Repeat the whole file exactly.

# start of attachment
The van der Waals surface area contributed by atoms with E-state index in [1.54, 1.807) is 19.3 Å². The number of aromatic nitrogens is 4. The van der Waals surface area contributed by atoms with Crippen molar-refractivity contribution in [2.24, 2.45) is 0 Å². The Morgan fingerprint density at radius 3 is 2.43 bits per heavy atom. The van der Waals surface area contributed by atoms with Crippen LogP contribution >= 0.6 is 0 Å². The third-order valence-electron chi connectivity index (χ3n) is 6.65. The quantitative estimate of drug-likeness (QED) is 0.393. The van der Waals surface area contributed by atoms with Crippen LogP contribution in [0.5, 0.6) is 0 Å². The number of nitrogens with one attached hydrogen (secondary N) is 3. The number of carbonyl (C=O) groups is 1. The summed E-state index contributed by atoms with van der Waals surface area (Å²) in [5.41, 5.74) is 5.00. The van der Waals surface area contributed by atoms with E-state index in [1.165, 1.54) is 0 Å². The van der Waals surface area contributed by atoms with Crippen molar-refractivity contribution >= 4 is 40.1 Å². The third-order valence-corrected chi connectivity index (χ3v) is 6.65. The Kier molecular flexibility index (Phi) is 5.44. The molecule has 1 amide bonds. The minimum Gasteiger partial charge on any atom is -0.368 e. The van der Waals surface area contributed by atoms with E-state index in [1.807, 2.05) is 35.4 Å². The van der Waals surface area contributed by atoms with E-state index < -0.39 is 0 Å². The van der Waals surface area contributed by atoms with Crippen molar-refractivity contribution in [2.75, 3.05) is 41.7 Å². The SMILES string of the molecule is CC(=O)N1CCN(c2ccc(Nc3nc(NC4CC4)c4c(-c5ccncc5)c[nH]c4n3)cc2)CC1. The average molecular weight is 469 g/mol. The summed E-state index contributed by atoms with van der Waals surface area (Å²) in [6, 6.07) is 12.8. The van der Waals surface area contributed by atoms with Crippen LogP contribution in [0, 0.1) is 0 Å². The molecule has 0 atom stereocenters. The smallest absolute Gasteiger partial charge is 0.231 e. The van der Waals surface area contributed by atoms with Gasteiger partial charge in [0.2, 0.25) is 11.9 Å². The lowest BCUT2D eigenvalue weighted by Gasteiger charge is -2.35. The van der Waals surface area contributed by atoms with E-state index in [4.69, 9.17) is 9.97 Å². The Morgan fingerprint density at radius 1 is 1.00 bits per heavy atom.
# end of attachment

The van der Waals surface area contributed by atoms with E-state index in [1.54, 1.807) is 19.3 Å². The number of aromatic nitrogens is 4. The van der Waals surface area contributed by atoms with Crippen molar-refractivity contribution in [2.24, 2.45) is 0 Å². The Morgan fingerprint density at radius 3 is 2.43 bits per heavy atom. The van der Waals surface area contributed by atoms with Crippen LogP contribution >= 0.6 is 0 Å². The third-order valence-electron chi connectivity index (χ3n) is 6.65. The quantitative estimate of drug-likeness (QED) is 0.393. The van der Waals surface area contributed by atoms with Crippen LogP contribution in [0.5, 0.6) is 0 Å². The number of nitrogens with one attached hydrogen (secondary N) is 3. The number of carbonyl (C=O) groups is 1. The summed E-state index contributed by atoms with van der Waals surface area (Å²) in [5.41, 5.74) is 5.00. The van der Waals surface area contributed by atoms with E-state index in [1.165, 1.54) is 0 Å². The van der Waals surface area contributed by atoms with Crippen molar-refractivity contribution >= 4 is 40.1 Å². The third-order valence-corrected chi connectivity index (χ3v) is 6.65. The Kier molecular flexibility index (Phi) is 5.44. The molecule has 1 amide bonds. The minimum Gasteiger partial charge on any atom is -0.368 e. The van der Waals surface area contributed by atoms with E-state index in [1.807, 2.05) is 35.4 Å². The van der Waals surface area contributed by atoms with E-state index < -0.39 is 0 Å². The van der Waals surface area contributed by atoms with Crippen molar-refractivity contribution in [2.75, 3.05) is 41.7 Å². The SMILES string of the molecule is CC(=O)N1CCN(c2ccc(Nc3nc(NC4CC4)c4c(-c5ccncc5)c[nH]c4n3)cc2)CC1. The average molecular weight is 469 g/mol. The summed E-state index contributed by atoms with van der Waals surface area (Å²) in [6, 6.07) is 12.8. The van der Waals surface area contributed by atoms with Crippen LogP contribution in [0, 0.1) is 0 Å². The molecule has 0 atom stereocenters. The smallest absolute Gasteiger partial charge is 0.231 e. The van der Waals surface area contributed by atoms with Gasteiger partial charge in [0.2, 0.25) is 11.9 Å². The lowest BCUT2D eigenvalue weighted by Gasteiger charge is -2.35. The van der Waals surface area contributed by atoms with E-state index in [4.69, 9.17) is 9.97 Å². The Morgan fingerprint density at radius 1 is 1.00 bits per heavy atom.